Review - FRACTURED, Dawn Barker

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Publication Details
Book Title: 
Fractured
ISBN: 
9780733629853
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Book Synopsis

Tony is worried. His wife, Anna, isn't coping with their newborn. Anna had wanted a child so badly and, when Jack was born, they were both so happy. They'd come home from the hospital a family. Was it really only six weeks ago?

But Anna hasn't been herself since. One moment she's crying, the next she seems almost too positive. It must be normal with a baby, Tony thought; she's just adjusting. He had been busy at work. It would sort itself out. But now Anna and Jack are missing. And Tony realises that something is really wrong...

What happens to this family will break your heart and leave you breathless.

Book Review

FRACTURED is a thriller entry in the expanding local sub-genre of books that look very close to home. Set as close to home as possible, it's the story of Anna, her husband Tony and their baby son Jack.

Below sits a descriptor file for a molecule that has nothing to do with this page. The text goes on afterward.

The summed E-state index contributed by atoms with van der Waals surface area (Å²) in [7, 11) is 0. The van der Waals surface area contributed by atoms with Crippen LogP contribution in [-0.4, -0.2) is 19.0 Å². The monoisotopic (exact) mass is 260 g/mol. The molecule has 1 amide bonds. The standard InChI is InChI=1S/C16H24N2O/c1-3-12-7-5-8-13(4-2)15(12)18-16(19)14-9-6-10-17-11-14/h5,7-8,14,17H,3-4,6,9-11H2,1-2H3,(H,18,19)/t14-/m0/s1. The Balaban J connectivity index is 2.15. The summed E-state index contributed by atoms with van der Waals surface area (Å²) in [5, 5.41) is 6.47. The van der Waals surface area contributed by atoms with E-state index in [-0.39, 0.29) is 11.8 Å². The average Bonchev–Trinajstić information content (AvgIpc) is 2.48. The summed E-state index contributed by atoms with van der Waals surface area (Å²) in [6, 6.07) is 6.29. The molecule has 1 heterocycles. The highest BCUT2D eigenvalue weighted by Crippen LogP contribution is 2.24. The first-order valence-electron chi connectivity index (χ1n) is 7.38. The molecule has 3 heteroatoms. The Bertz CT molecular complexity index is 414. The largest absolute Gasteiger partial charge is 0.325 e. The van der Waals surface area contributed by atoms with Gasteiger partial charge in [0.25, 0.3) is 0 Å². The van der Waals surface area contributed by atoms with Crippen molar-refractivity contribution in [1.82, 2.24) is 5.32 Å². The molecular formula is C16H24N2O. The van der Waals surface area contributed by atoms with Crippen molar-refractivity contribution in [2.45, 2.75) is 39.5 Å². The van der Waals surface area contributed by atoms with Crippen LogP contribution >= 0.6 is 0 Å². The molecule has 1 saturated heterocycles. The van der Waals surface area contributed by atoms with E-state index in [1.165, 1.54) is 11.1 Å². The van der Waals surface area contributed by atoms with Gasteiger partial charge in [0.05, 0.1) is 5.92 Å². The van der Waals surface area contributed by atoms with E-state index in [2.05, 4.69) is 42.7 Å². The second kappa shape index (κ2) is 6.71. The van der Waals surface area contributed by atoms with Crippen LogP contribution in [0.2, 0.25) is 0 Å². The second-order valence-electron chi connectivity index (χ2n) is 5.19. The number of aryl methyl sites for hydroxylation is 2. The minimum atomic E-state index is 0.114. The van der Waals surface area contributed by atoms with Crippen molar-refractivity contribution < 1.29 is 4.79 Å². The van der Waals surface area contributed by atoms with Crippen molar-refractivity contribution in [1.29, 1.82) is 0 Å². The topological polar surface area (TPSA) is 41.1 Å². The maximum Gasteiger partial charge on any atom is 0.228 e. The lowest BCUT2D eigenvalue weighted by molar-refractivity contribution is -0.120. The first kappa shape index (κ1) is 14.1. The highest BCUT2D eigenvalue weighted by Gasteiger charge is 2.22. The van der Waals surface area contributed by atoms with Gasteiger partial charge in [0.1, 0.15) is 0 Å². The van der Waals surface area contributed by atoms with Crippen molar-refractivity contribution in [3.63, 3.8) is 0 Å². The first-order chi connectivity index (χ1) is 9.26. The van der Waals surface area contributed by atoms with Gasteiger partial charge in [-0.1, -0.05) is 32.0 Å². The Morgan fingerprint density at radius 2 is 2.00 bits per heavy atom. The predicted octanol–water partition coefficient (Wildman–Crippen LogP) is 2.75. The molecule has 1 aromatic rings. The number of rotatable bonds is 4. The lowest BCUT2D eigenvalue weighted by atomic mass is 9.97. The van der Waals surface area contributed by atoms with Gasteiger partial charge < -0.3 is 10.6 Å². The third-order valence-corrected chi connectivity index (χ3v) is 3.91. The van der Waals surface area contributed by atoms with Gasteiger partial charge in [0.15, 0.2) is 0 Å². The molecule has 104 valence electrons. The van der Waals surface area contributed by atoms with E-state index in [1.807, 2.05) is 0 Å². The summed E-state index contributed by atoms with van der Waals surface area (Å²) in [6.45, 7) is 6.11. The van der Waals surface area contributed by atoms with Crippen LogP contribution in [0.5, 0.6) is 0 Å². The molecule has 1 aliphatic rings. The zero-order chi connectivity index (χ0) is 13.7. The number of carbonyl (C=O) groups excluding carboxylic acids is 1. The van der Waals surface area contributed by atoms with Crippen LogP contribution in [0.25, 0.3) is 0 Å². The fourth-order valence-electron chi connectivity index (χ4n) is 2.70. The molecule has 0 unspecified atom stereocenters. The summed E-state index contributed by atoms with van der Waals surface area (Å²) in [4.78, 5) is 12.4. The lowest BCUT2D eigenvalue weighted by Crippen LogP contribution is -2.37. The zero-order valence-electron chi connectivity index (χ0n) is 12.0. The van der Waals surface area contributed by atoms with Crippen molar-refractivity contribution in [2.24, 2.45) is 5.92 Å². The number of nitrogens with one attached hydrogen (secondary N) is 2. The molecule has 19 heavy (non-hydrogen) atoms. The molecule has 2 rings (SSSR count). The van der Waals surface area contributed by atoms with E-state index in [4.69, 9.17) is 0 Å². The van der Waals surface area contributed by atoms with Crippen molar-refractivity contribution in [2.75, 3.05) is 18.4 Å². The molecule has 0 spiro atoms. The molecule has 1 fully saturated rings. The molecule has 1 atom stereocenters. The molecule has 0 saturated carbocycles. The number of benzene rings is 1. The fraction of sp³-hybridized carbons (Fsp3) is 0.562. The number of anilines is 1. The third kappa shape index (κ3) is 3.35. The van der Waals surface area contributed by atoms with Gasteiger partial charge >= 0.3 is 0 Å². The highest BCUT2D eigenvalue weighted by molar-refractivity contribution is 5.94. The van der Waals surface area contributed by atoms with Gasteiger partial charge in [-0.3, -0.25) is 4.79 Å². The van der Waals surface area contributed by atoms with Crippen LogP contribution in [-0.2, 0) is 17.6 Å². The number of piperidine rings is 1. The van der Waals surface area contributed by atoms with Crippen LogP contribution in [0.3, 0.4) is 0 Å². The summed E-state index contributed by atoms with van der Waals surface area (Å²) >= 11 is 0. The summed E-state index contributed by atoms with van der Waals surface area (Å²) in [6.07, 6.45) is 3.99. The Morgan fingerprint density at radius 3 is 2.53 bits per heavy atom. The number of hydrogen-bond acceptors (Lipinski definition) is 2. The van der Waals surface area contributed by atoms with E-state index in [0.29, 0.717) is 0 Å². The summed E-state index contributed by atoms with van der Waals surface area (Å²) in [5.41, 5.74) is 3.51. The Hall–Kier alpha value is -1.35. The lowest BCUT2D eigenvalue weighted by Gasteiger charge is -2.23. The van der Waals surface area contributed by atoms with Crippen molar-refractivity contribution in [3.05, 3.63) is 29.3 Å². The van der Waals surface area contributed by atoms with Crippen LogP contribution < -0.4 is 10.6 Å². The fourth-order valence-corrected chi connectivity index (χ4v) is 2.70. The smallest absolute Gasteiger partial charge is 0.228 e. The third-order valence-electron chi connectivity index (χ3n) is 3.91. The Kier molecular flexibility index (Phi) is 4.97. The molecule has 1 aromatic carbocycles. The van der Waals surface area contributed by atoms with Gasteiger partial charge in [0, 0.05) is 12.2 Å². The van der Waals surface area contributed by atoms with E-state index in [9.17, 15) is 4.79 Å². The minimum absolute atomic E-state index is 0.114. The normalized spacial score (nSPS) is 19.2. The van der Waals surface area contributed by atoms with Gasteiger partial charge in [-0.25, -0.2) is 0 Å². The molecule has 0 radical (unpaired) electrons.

Using the obvious device of two converging timelines, the lead up to Jack's birth is contrasted with events afterwards. The storyline builds carefully, slowly almost, seen primarily from the viewpoint of Tony.

Partially because of that viewpoint there's a sense of "blame" or judgement, pervading the story. Whilst Anna obviously struggles with the change in her life, Tony doesn't always come across as particularly empathetic or even necessarily aware of what a struggle it is. Having said that he's also struggling with why things haven't panned out according to the advertising, and his mother doesn't seem too sympathetic about his difficulties. At points throughout this story is possible for the reader to dislike just about everybody - Tony, Anna, Tony's mother. Everyone seems to have an opinion on what everyone else should be doing yet somehow nobody actually seems to ever do anything positive. Even after the worst happens and Anna and Jack go missing, the sense of disapproval and judgement remains strong.

Many of these sorts of books come across as too manipulative, too designed to engender a predictable reaction. Barker cleverly dodges a lot of that by making just about everybody in the story unsympathetic in some way. This feels like a very realistic portrayal of the loss of control - it's cleverly drawing out that idea that parenthood is not always idyllic and sometimes a little honesty wouldn't hurt.

A clever book, FRACTURED looks at a taboo subject, without slipping over into preaching or coming across as holier than thou.

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